Now that the Cyber Dust has settled on DeAndre Jordan’s business decision/change of heart/hostage crisis (you know, that bizarre saga that set Twitter aflame and reshaped the course of two NBA franchises over a span of about 12 hours), a few things have become clear.
The first is that Jordan’s decision to renege on his agreement with the Dallas Mavericks, which at the time earned him all sorts of flak, doesn’t seem like the referendum on his character so many made it out to be. You have to step out of the NBA vacuum for a second, but if you think about what Jordan did in the context of any other business, it was hardly unusual.
By rule, teams and free agents can’t officially agree to contracts during the annual moratorium that, this year, spanned the first nine days of July. They can talk parameters, wine and dine, enjoy each other’s company — that sort of thing. But they can’t put pen to paper on a contract.
What Jordan and the Mavs had was essentially a handshake agreement — one Dallas definitely relied upon to its detriment (it has since used the money earmarked for Jordan on Deron Williams, Zaza Pachulia and a bump in pay for Wesley Matthews and J.J. Barea), but not one that officially tied the two together.
Jordan changed his mind, and though the specifics of how that happened are the source of much speculation (Did the Clippers come to him? Did he go to them? Did Chris Paul promise he’d start acting more like Cliff?), the point is that he was free to do so. And if he’d been buying a house, leasing a car, committing to a college or negotiating terms of employment in any other field, he would’ve been free to do exactly that.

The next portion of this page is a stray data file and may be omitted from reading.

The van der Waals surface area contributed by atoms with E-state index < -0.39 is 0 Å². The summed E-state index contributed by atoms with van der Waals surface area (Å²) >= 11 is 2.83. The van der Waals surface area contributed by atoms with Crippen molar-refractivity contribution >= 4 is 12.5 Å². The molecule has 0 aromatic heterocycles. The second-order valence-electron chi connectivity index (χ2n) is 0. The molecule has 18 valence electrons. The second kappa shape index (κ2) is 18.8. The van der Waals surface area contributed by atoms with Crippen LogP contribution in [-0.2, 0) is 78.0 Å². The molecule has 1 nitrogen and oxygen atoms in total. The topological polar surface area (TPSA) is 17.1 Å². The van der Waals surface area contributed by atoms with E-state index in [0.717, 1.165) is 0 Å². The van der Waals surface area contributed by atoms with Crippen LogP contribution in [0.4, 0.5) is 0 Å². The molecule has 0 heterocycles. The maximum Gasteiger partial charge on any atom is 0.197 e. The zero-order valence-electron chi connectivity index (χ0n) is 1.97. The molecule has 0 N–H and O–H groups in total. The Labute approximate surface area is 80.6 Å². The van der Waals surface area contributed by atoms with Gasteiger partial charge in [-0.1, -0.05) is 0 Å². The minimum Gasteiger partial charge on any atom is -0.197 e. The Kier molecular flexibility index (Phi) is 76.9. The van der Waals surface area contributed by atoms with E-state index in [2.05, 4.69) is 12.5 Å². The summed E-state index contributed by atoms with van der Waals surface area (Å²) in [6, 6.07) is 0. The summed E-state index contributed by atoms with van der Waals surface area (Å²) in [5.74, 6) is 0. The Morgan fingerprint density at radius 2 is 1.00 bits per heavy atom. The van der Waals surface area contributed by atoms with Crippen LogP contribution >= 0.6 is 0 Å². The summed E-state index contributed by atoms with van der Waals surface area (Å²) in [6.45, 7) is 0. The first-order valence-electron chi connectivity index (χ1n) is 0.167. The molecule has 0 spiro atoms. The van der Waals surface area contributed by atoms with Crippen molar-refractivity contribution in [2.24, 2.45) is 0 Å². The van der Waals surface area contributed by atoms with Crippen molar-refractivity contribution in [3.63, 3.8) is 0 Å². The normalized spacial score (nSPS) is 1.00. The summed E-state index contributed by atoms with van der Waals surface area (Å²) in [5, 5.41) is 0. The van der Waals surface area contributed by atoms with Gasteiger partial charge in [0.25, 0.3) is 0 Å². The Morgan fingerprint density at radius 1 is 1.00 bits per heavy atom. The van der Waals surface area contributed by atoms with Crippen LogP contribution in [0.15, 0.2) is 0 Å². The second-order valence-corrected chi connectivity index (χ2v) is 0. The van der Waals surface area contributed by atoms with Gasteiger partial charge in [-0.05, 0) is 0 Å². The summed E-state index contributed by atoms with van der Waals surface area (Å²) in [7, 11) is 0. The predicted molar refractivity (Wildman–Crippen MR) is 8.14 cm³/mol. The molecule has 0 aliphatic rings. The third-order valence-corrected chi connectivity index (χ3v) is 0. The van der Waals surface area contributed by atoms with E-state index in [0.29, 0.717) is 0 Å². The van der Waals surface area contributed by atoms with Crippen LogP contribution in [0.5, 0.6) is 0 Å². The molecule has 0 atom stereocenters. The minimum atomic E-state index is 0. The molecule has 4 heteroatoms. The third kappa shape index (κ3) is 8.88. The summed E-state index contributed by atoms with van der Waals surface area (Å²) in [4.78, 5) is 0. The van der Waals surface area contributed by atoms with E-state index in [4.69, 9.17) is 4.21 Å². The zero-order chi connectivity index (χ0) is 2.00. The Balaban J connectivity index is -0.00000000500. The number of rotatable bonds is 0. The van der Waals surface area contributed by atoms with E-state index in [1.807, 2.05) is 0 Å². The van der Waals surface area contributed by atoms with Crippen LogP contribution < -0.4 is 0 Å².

Because he hadn’t signed anything binding.
Did this whole thing screw the Mavs? Yep.
Did it make Jordan look a little emotionally immature? Maybe.
Should Jordan have been more transparent with his thoughts? Perhaps let the Mavericks in on what he was thinking sooner? Out of courtesy, probably.
But did it present Dallas with a situation that was totally unforeseeable? Should the Mavs have been caught off guard with no backup plan?
That’s on them.
And it’s on Cuban, who has made billions of dollars with his various businesses — most of which, you’d have to think, treat handshake agreements and official contracts as very different things. This was a deal that went sideways at a late stage in the game. Cuban’s seen that happen before, probably hundreds of times. He gets it.
Which brings us to the second thing that now seems clear in the aftermath of the Jordan-Mavs-Clips saga: There’s nothing wrong with the moratorium.
Though his team just suffered the worst imaginable outcome, Cuban’s cool with it. “They (sic) are still a few unresolved issues that the NBA will have to work through, but one I don’t feel is an issue is the moratorium,” he said.
It’s compelling that the party most wronged by the moratorium doesn’t see a need to change it. But the real reason the league should consider keeping the status quo is that it put the NBA at the vanguard of the sports news cycle at a time that should’ve been, by definition, a dead period. That’s what a moratorium is, after all: a ban on activity, a halt, a freeze, a standstill.
The NBA has done well to stay relevant during the offseason. The Finals give way to free agency, followed by Summer League. Before you know it, players are back in camp, and the season kicks off. Already, free agency piques as much fan interest as the actual games. Probably more in the cases of fans whose teams aren’t competitive during the year.
Now that the league has seen how nine supposedly inactive days in July can capture the rapt interest of millions of fans, it’ll have to think long and hard before changing the rules to prevent another situation like Jordan’s. If anything, more 11th-hour fiascos like Jordan’s would be good for the NBA — another reason to pay year-round attention.
Commissioner Adam Silver says there are no plans to shake things up, but I’m not sure he’s signed anything official on the issue.
Here’s hoping he doesn’t change his mind.